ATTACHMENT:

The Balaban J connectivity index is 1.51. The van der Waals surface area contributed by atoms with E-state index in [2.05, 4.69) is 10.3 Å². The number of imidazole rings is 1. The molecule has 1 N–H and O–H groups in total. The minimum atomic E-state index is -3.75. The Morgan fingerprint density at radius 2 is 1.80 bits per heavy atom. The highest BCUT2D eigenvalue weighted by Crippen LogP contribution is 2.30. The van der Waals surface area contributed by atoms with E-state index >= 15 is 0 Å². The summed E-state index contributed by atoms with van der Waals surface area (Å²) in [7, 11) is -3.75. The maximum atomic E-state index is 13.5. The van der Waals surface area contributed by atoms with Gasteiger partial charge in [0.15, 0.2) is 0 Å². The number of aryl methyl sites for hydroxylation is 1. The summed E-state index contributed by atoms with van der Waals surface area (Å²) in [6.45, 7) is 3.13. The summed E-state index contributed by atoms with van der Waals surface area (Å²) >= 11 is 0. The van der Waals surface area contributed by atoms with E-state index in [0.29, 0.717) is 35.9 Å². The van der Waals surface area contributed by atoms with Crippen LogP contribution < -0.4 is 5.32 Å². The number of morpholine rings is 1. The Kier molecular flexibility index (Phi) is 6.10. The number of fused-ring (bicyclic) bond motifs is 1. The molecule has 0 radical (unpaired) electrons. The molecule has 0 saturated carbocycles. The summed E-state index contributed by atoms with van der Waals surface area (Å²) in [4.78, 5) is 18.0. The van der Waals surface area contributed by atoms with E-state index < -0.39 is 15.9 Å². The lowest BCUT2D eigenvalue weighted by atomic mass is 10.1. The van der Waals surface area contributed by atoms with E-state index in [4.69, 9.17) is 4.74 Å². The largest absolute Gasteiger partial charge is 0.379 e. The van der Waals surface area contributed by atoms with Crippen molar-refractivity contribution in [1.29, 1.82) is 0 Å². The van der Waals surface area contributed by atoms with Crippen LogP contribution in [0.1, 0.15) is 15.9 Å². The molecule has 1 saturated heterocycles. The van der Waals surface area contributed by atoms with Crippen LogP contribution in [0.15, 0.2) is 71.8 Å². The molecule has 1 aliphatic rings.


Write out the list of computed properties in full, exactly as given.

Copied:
The Balaban J connectivity index is 1.51. The van der Waals surface area contributed by atoms with E-state index in [2.05, 4.69) is 10.3 Å². The number of imidazole rings is 1. The molecule has 1 N–H and O–H groups in total. The minimum atomic E-state index is -3.75. The Morgan fingerprint density at radius 2 is 1.80 bits per heavy atom. The highest BCUT2D eigenvalue weighted by Crippen LogP contribution is 2.30. The van der Waals surface area contributed by atoms with E-state index >= 15 is 0 Å². The summed E-state index contributed by atoms with van der Waals surface area (Å²) in [7, 11) is -3.75. The maximum atomic E-state index is 13.5. The van der Waals surface area contributed by atoms with Gasteiger partial charge in [0.15, 0.2) is 0 Å². The number of aryl methyl sites for hydroxylation is 1. The summed E-state index contributed by atoms with van der Waals surface area (Å²) in [6.45, 7) is 3.13. The summed E-state index contributed by atoms with van der Waals surface area (Å²) >= 11 is 0. The van der Waals surface area contributed by atoms with E-state index in [0.29, 0.717) is 35.9 Å². The van der Waals surface area contributed by atoms with Crippen LogP contribution < -0.4 is 5.32 Å². The number of morpholine rings is 1. The Kier molecular flexibility index (Phi) is 6.10. The number of fused-ring (bicyclic) bond motifs is 1. The molecule has 0 radical (unpaired) electrons. The molecule has 0 saturated carbocycles. The summed E-state index contributed by atoms with van der Waals surface area (Å²) in [4.78, 5) is 18.0. The van der Waals surface area contributed by atoms with E-state index < -0.39 is 15.9 Å². The lowest BCUT2D eigenvalue weighted by atomic mass is 10.1. The van der Waals surface area contributed by atoms with E-state index in [4.69, 9.17) is 4.74 Å². The largest absolute Gasteiger partial charge is 0.379 e. The van der Waals surface area contributed by atoms with Crippen molar-refractivity contribution in [1.29, 1.82) is 0 Å². The van der Waals surface area contributed by atoms with Crippen LogP contribution in [0.1, 0.15) is 15.9 Å². The molecule has 1 saturated heterocycles. The van der Waals surface area contributed by atoms with Crippen LogP contribution in [0.15, 0.2) is 71.8 Å². The molecule has 1 aliphatic rings.